Making the Food Security and Nutrition of Women, Infants, and Children a Priority

October 28, 2014
Mother Holds Her Child in Front of a Stall Full of Fruits and Vegetables

This month marks the 40th anniversary of the Special Supplemental Nutrition Assistance Program for Women, Infants, and Children (WIC).  Under the leadership of the United States Department of Agriculture, WIC has strengthened families and protected vulnerable populations in the United States for 40 years.

In three weeks, the Secretary of State's Office of Global Food Security will be a member of the U.S. delegation to the Second International Conference on Nutrition (ICN2).  Twenty-two years after the first conference, the Food and Agriculture Organization (FAO) and the World Health Organization (WHO), will co-convene ICN2 to focus the world’s attention on nutrition, health, and agriculture to ensure that food security and nutrition remain a priority.

The U.S. experience with WIC is a success story that offers useful lessons for others in the international community grappling with the issues of nutrition security.  Through forty years of experience, WIC successfully combines nutrition education for parents, breastfeeding support for new mothers, and health care referrals for families with a program that provides access to healthy foods.

WIC is a global model for building social safety nets.  The program has consistently improved nutrition outcomes while helping women and children to thrive in support of long-term economic growth.  Today, nearly half of all infants and nearly one quarter of all children age 1-4 participate in WIC programs.  The U.S. success with WIC shows that childhood nutrition sets a foundation for life, and that well-nourished children grow to become healthy, active and vibrant participants in the economy as adults.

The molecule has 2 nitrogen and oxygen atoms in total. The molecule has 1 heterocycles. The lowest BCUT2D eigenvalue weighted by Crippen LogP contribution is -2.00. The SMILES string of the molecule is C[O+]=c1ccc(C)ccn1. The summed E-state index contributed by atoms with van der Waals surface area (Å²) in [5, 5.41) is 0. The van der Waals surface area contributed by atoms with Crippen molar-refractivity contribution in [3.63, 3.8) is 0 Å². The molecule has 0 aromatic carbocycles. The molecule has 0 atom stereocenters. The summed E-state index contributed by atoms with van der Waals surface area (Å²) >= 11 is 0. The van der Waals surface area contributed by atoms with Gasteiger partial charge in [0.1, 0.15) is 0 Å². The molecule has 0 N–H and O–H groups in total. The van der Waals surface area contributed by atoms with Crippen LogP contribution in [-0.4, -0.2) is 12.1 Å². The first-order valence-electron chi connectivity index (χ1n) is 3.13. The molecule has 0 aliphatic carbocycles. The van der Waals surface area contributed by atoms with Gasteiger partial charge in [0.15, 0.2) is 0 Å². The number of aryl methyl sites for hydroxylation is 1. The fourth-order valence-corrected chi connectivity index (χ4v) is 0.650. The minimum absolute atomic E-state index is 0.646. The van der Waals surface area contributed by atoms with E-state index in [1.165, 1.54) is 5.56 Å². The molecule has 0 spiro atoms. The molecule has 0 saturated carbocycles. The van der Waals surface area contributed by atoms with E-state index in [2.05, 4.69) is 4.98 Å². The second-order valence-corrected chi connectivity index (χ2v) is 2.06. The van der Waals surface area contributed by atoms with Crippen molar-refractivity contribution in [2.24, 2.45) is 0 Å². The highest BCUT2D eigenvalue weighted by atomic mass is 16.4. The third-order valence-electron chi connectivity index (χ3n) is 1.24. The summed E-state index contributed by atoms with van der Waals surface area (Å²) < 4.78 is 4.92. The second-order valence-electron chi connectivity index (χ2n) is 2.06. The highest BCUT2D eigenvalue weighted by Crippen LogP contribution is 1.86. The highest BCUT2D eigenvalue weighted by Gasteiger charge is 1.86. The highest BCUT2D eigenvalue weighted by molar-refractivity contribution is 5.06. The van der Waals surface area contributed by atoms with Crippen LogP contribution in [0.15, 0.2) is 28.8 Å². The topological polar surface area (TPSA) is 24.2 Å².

That’s why former Secretary Clinton led the creation of the 1,000 Days Partnership.  The ‘1,000 day’ window from pregnancy to two years of age is a critical time for long-term cognitive and physical development.  With the right nutrition during this critical phase, not only will you ensure the healthy future of the next generation, you will also boost a country’s ability to grow and prosper.  Around the globe, the U.S. government is a strong supporter of the Scaling Up Nutrition (SUN) movement -- a country-led movement to scale up efforts to address malnutrition.  Improving nutrition during the ‘1,000 day’ window is a critical ingredient to ending hunger and raising countries out of poverty.

And looking ahead to 2015, the State Department remains committed to positively impacting food security and nutrition both through the post-2015 sustainable development goals process and at next year’s Milan Expo, which will focus on “feeding the planet, energy for life”.  Malnutrition is a serious and complex problem that hinders human and economic development.  The U.S. experience with WIC shows us that a robust and inclusive solution to improved nutrition will bring us closer to a world of healthy, well-nourished, and food-secure populations.

About the Authors: Elizabeth Buckingham, Julia Duncan, and Daniel Oerther serve in the Secretary's Office of Global Food Security.

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